Fossils and the future

Paleontology in the 21st century

Ed.: Richard H. Lane; Fritz F. Steininger; Roger L. Kaesler; ; Willi Ziegler; Jere Lipps

2000. 290 pages, 17 figures, 5 tables, 910 g
Language: English

(Senckenberg Bücher, Nr. 74)

ISBN 978-3-510-61053-2, bound

availability and price on request

BibTeX file


Synopsis top ↑

The science of paleontology has seen major advances during the past decade. Paleontologists have learned to generate and test hypotheses using numerical methods. Statistical uncertainties in the temporal, spatial and environmental resolution of fossil data can be quantified unsing probabilitistic approaches to the point where most estimates of regional and global fossil diversity have been shown to be found in the face of additional sampling.

In the coming decade, paleontological research will require considerable restructuring measures, such as strong interdisciplinary ties and collaborative efforts and a new orientation.

The present volume outlines the changes that lie ahead for paleontological research and outlines the research themes which will most likely be most promising in this decade. The book attempts to present more than a vision of paleontology in the new century in that it tries to present a holistic view by including not only pure research, but also considers other parties and realms e.g. paleontology in the government, consultancies, industrial paleontology, museums, and paleontological societies.

Issues of public outreach are addressed, as is the issue of publications, mass media, databases and the destiny of university education.

Contents top ↑

Section I - Introduction 1
Workshop Summary 1
Section II - Pan Paleontological Issues 7
Issue 1: The Image of Paleontology and Public Outreach 7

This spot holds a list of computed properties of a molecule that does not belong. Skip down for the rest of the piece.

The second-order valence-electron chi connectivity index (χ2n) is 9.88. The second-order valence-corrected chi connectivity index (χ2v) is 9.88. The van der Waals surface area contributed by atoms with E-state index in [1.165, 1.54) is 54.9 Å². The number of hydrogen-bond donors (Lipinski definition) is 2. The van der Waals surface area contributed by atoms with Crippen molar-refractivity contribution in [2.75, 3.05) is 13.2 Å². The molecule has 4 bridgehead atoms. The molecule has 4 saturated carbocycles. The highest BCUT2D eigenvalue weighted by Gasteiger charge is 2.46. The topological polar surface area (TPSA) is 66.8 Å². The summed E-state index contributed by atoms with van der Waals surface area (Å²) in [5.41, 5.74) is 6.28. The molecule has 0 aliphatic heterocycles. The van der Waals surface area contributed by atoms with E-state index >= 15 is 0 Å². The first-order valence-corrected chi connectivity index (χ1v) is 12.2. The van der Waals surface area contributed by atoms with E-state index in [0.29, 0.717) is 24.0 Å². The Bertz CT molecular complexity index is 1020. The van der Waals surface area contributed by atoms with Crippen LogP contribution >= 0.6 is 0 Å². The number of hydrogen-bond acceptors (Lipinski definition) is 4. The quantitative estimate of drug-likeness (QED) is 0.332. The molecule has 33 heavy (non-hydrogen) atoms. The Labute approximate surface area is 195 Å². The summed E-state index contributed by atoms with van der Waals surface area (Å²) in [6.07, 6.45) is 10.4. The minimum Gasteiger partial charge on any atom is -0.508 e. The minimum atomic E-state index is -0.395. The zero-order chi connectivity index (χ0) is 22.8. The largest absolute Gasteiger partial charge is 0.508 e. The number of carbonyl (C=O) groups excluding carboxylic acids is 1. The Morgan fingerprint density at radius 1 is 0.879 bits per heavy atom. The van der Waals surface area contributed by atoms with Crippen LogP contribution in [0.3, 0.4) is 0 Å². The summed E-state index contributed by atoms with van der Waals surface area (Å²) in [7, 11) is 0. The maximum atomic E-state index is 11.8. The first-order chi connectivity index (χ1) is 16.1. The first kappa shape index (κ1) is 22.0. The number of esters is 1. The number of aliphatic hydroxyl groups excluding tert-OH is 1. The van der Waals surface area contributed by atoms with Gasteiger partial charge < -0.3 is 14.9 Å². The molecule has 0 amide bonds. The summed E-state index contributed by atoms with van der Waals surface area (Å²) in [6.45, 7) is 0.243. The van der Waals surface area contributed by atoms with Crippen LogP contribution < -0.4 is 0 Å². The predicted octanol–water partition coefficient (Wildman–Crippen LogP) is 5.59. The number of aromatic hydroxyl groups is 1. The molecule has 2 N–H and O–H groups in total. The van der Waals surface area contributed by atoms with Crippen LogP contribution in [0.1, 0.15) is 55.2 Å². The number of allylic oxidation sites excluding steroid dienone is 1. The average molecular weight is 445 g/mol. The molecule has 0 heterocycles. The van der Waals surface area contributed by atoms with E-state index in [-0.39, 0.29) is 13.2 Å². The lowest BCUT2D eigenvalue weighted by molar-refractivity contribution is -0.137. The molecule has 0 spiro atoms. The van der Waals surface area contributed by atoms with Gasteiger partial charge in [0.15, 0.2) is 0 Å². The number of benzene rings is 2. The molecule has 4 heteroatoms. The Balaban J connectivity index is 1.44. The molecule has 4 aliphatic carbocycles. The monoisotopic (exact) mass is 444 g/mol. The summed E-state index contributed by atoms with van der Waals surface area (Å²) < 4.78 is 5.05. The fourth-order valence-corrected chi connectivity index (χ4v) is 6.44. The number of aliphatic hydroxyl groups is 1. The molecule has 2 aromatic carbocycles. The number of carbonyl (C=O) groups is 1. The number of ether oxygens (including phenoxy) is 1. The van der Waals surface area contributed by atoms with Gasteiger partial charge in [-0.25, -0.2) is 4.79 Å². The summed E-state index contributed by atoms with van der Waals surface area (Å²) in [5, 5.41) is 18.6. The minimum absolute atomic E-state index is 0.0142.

Issue 2: Funding Scenarios for International Research Initiatives 13
Issue 3: Human Resources and Education 19
Issue 4: Interdisciplinary 29
Issue 5: Paleoinformatics 31
Issue 6: Research Initiative: Past and Future Dynamics of the Biosphere 37
Issue 7: Sepkoski Initiative 41
Section III - Organizations 43
Topic A: Paleontology in Academia: Recent Trends and Future Opportunities 43
Topic B: Commercial Collectors 53
Topic C: Consultancies 65
Topic D: Geobiology: Funding Strategies 69
Topic E: Paleontology in Government 73
Topic F: The Role of Avocational Paleontologists 79
Topic G: Industrial Paleontology 83
Topic H: Paleontology in Museums and Institutes 103
Topic I: Societies 109
Section IV - Paleontological Themes 115
Topic J: Astropaleobiology 115
Topic K: Biostratigraphy and Geochronology 119
Topic L: The Analytical Approach to Morphology 133
Topic M: Geobiology: Problems and Prospects 149
Topic N: Macroevolution 155
Topic O: Paleoclimatology 167
Topic P: Paleobiology and Taphonomie 173
Topic Q: Paleooceanography 179
Topic R: Systematics - The Sine Qua Non of Paleontology 183
Section V - Paleontological Infrastructure 191
Topic S: Computers, Quantification and Databases 191
Topic T: Collections in Paleontology 203
Topic U: Paleontology and the Mass Media 215
Topic V: Public Outreach 223
Topic W: Publications 227
Topic X: Governmental Regulations and Paleontology: A comperative Report 239
Topic Y: University Education: the Issues 259
Appendix 1: Meeting Organization 265
Appendix 2: List of Participants 269
Appendix 3: Whom to contact 283